We're also seeing monitors starting to overlap with TVs. We're starting to see smart monitors. And so traditionally a monitor has been deemed dumb, it's just a display and you plug in your PC or your laptop and whatever the PC or laptop is doing is what's displayed on the screen. And that's been the way it's been for years. But now, these displays are doing double duty. And so we're starting to see what are called smart monitors where they're incorporating streaming capabilities. And so if your monitors not hooked up to your PC or your laptop, you're still able to kick back and stream content to that monitor. It also includes speakers because you obviously have to be able to hear as well as see, what's going on there.


Erinn Loucks:
Yes. This is great news for everybody. Resellers are about finished with their Q4 and Q1 planning and there is a lot of uncertainty in the supply chain, everybody's been talking about it. Inventory levels need to be managed. There's complicated timing. What is your main concern from HDMI LA's perspective?


Rob Tobias:
Well, past three, four years have been very challenging from a supply chain perspective. We can go back to where the tariff wars between the US and China really started to impact the ability for resellers to find reasonably priced products and have to absorb those tariff costs, so you started to see a decoupling between the US and China manufacturing and some of that has moved to other countries like Vietnam and stuff. And then boom, the pandemic hits us, and boy, that just upended everything. And so couldn't get containers or backup at ports. There was the shutdowns in China.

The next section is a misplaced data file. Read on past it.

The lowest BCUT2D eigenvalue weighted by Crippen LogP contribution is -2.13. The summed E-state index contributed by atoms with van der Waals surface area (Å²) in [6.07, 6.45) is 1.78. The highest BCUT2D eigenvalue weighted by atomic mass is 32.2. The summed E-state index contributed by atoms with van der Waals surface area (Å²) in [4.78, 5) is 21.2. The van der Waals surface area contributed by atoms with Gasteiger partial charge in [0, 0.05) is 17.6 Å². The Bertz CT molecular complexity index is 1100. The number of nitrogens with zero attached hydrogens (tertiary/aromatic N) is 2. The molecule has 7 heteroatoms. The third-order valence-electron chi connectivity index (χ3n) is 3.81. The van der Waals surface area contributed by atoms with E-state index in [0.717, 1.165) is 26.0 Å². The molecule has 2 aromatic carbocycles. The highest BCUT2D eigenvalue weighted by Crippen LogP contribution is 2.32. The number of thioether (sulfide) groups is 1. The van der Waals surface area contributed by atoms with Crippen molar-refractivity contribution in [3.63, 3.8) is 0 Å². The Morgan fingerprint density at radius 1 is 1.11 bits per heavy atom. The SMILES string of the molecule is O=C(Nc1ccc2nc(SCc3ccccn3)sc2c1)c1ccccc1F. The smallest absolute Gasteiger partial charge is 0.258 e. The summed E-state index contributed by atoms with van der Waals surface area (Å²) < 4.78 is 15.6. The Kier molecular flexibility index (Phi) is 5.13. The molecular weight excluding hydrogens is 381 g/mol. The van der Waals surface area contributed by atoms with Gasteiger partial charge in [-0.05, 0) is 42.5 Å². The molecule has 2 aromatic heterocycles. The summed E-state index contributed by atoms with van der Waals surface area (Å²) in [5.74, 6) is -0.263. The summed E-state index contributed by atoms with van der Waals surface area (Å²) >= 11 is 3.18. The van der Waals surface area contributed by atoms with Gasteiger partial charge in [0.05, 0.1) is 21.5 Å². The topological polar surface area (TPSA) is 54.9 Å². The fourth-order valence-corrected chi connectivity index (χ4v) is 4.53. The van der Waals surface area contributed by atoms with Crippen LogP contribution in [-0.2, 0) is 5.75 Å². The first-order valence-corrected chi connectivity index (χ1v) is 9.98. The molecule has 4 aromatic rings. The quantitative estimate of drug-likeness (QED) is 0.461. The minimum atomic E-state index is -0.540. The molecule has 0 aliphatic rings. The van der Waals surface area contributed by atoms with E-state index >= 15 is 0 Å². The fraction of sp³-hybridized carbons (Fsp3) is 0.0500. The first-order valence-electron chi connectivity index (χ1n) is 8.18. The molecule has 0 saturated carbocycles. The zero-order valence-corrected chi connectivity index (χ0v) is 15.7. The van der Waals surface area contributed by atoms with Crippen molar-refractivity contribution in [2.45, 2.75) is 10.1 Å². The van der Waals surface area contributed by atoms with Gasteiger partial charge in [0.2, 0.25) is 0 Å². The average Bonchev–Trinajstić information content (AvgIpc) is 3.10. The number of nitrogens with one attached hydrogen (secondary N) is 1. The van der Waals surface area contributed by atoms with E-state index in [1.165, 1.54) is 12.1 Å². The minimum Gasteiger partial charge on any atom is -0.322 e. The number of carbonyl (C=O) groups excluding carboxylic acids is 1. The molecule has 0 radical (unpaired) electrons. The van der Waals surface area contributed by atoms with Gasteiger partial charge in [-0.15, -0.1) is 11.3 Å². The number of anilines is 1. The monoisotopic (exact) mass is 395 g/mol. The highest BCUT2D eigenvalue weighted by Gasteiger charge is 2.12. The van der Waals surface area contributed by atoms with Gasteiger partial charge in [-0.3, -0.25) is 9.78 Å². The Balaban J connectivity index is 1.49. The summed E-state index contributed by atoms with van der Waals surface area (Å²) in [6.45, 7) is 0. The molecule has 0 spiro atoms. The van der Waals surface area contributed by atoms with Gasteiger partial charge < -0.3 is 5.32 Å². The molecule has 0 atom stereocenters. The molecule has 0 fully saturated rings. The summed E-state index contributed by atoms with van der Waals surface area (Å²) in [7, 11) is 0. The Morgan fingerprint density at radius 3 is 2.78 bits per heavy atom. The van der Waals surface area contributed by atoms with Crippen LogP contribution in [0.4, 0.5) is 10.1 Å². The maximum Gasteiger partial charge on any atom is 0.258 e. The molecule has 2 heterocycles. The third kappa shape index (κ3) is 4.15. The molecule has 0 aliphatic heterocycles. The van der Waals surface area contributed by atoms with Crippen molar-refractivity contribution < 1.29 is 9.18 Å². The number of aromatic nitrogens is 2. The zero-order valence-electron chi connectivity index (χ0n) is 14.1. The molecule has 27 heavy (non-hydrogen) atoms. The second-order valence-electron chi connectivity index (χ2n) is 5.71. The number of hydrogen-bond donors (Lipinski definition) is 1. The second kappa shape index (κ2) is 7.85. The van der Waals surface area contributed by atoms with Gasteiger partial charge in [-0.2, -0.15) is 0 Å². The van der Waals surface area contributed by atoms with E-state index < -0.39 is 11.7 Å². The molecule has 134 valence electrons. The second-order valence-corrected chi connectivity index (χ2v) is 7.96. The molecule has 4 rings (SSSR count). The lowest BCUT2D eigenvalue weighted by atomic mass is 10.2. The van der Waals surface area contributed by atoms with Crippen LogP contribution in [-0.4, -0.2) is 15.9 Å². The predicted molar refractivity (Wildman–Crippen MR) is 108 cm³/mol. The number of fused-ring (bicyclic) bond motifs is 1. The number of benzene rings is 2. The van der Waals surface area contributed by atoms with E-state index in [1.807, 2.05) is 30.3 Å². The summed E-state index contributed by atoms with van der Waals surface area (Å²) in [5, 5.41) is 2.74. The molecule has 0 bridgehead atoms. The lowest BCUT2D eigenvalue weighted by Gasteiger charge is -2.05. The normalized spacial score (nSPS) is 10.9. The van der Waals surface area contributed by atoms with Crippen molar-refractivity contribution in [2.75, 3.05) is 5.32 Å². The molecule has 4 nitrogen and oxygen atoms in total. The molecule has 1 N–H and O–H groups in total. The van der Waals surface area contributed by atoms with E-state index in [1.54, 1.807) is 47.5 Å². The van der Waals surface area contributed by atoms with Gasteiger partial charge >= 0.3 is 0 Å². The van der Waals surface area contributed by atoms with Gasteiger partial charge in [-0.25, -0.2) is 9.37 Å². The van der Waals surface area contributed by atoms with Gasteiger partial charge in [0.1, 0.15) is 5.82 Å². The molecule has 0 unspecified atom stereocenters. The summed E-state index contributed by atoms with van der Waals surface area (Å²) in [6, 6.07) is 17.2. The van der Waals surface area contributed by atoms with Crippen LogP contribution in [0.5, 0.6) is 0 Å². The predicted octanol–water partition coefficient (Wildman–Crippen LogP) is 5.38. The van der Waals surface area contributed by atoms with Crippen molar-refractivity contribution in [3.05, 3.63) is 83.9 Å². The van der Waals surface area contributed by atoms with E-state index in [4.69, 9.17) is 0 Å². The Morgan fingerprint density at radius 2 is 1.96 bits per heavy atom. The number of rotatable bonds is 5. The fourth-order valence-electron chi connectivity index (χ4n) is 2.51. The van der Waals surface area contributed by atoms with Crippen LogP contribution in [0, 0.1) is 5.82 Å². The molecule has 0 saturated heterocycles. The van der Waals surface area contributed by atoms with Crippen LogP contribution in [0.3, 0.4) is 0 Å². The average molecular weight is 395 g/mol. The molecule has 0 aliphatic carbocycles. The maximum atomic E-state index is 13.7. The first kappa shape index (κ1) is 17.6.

This summer, we continued to see more of the COVID zero policy and disruptions of the supply chain and the manufacturing, there were power disruptions, droughts, et cetera. It's been a very big challenge to manage the inventory levels. There's tend to over order and then all of a sudden a bunch of x-ray inventory shows up. People emerged from the COVID cave and started traveling again so now you have excess inventories and had to work that down.


One of the things we want to bring to the attention of resellers out there and dealers, is make sure you understand your supply chain, who you're dealing with, make sure they are HDMI adopters, they are licensed. And it's very important from a number of perspectives why you want to ensure they're an HDMI adopter. The first is, HTMI adopters are required to test and certify their products are compliant with the specification. They do that by sending their products to authorize test centers where they are then tested and validated and certified that they are compliant with the specification. That's very important when you sell to consumers to know that when somebody buys that HDMI cable, buys that display, buys that game system, when they plug it in, it's going to work as advertised. Otherwise, you're going to deal with returns and dissatisfied customers.